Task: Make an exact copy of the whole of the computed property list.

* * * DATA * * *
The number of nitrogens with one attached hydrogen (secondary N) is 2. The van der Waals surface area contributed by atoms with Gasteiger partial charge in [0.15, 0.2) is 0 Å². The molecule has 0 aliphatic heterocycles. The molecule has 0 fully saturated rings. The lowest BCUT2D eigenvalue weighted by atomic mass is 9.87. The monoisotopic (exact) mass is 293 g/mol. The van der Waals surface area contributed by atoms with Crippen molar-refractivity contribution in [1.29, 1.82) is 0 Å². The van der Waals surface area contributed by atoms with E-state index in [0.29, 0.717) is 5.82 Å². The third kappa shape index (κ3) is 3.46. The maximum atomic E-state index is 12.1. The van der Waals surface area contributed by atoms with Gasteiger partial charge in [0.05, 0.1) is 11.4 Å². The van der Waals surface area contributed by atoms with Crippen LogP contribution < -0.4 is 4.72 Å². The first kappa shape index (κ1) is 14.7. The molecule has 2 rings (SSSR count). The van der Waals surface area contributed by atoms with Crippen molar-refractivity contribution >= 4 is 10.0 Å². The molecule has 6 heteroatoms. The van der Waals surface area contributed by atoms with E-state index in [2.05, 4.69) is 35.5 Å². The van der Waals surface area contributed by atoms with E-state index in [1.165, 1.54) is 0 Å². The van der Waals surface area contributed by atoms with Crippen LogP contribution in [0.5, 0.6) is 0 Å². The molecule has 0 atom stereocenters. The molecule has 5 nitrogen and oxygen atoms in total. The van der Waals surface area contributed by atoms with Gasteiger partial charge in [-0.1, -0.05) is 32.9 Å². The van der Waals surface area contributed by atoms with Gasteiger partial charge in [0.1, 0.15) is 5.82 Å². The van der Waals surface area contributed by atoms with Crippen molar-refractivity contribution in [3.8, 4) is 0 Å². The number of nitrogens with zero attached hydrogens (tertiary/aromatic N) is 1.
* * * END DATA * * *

The number of nitrogens with one attached hydrogen (secondary N) is 2. The van der Waals surface area contributed by atoms with Gasteiger partial charge in [0.15, 0.2) is 0 Å². The molecule has 0 aliphatic heterocycles. The molecule has 0 fully saturated rings. The lowest BCUT2D eigenvalue weighted by atomic mass is 9.87. The monoisotopic (exact) mass is 293 g/mol. The van der Waals surface area contributed by atoms with Crippen molar-refractivity contribution in [1.29, 1.82) is 0 Å². The van der Waals surface area contributed by atoms with E-state index in [0.29, 0.717) is 5.82 Å². The third kappa shape index (κ3) is 3.46. The maximum atomic E-state index is 12.1. The van der Waals surface area contributed by atoms with Gasteiger partial charge in [0.05, 0.1) is 11.4 Å². The van der Waals surface area contributed by atoms with Crippen LogP contribution < -0.4 is 4.72 Å². The first kappa shape index (κ1) is 14.7. The molecule has 2 rings (SSSR count). The van der Waals surface area contributed by atoms with Crippen molar-refractivity contribution >= 4 is 10.0 Å². The molecule has 6 heteroatoms. The van der Waals surface area contributed by atoms with E-state index in [2.05, 4.69) is 35.5 Å². The van der Waals surface area contributed by atoms with E-state index in [1.165, 1.54) is 0 Å². The van der Waals surface area contributed by atoms with Crippen LogP contribution in [0.5, 0.6) is 0 Å². The molecule has 0 atom stereocenters. The molecule has 5 nitrogen and oxygen atoms in total. The van der Waals surface area contributed by atoms with Gasteiger partial charge in [-0.1, -0.05) is 32.9 Å². The van der Waals surface area contributed by atoms with Gasteiger partial charge in [0.1, 0.15) is 5.82 Å². The van der Waals surface area contributed by atoms with Crippen molar-refractivity contribution in [3.8, 4) is 0 Å². The number of nitrogens with zero attached hydrogens (tertiary/aromatic N) is 1.